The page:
“The advancements in CT scans and the discoveries of
specific mutations for targeted therapies have revolutionized the field and I
am proud to have had a part in bringing them to patients.”
– James Jett, MD
“The early detection of lung cancer is my thing,” says Dr. James Jett. Even when others tried to dissuade him from specializing in pulmonary oncology, he knew it was right for him. “My advisor called it a ‘dead-end’ job and told me not to do it,” he recalls.
Back then, things were very different for a physician treating lung cancer patients. “The goal was to help folks make the best of a bad situation,” Dr. Jett remembers. “In those days we were not having many successes.”
But things have changed. Dr. Jett is proud of having been a part of the progress that we have seen in the early detection and treatment of lung cancer over the past few decades. “Lung cancer is a lot more fun now,” he says. “The advancements in CT scans and the discoveries of specific mutations for targeted therapies have revolutionized the field and I am proud to have had a small part in bringing them to patients.”
An internationally recognized lung cancer expert, Dr. Jett, recently left the Mayo Clinic where he saw patients and conducted clinical trials for 29 years. He now practices at National Jewish Health in Denver while serving as Editor in Chief of the Journal of Thoracic Oncology. He is in the process of establishing two new clinical trials in the early detection of lung cancer at National Jewish.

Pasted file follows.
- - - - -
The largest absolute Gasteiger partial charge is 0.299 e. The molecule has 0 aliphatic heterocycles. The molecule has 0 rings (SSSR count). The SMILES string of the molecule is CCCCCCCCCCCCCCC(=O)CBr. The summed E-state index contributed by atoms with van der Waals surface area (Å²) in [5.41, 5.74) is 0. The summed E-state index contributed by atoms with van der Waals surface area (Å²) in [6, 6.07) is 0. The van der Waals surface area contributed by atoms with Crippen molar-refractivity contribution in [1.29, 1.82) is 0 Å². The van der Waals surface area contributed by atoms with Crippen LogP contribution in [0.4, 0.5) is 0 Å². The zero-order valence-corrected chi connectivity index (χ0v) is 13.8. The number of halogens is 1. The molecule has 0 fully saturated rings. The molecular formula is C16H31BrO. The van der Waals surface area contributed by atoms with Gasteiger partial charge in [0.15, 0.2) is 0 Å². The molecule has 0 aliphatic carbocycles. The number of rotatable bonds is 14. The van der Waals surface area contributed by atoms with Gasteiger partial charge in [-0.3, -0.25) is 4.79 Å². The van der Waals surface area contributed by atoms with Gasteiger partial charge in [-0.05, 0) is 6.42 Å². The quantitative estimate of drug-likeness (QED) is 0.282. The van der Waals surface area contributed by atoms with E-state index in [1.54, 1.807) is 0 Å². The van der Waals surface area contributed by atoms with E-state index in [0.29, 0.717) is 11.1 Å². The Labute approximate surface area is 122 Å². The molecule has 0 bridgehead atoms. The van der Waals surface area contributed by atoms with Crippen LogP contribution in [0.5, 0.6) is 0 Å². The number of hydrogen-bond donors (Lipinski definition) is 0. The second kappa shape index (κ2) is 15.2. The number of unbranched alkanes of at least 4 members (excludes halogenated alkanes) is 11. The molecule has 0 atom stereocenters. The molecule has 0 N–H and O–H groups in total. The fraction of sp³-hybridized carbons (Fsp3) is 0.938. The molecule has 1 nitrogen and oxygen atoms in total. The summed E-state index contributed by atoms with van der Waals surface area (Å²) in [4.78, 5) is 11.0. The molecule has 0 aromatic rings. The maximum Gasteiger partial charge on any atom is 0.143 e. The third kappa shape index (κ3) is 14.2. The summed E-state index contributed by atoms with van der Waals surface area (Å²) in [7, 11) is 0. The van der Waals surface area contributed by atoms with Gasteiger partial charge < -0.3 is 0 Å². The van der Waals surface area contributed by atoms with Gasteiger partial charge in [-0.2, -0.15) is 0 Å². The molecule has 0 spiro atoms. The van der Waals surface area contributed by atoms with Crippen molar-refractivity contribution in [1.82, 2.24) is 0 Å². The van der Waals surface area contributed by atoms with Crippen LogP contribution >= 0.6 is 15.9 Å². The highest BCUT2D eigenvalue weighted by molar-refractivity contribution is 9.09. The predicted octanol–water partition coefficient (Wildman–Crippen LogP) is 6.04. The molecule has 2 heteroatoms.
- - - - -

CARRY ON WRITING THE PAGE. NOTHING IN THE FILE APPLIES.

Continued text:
“Screening for lung cancer is still a major issue. Often doctors detect a nodule and then conduct a biopsy or surgery for what turns out to be benign disease,” explains Dr. Jett. “A lot of companies are looking at blood biomarkers to try to enhance our ability to accurately detect lung cancer.”
Solid scientific research is one of the main reasons we have had so many exciting improvements in lung cancer treatment and detection. “We can now do things that we couldn’t have done ten years ago. There are many new drugs in the pipeline and, if even a few of them work, we will have significant changes in lung cancer treatment.”
Dr. Jett’s belief in the power of innovative research compels him to serve on LUNGevity’s Scientific Advisory Board. “LUNGevity is a good organization that funds research with a lot of potential. These projects could be real game-changers in the detection and treatment of lung cancer.”
After devoting his entire career to lung cancer patients as a pulmonary oncologist, Dr. Jett is glad he didn’t listen to his advisor so many years ago. “We have had the excitement of seeing some victories and improvements in the field. And as we continue to fund research, we will be able to help lung cancer patients more than ever before.”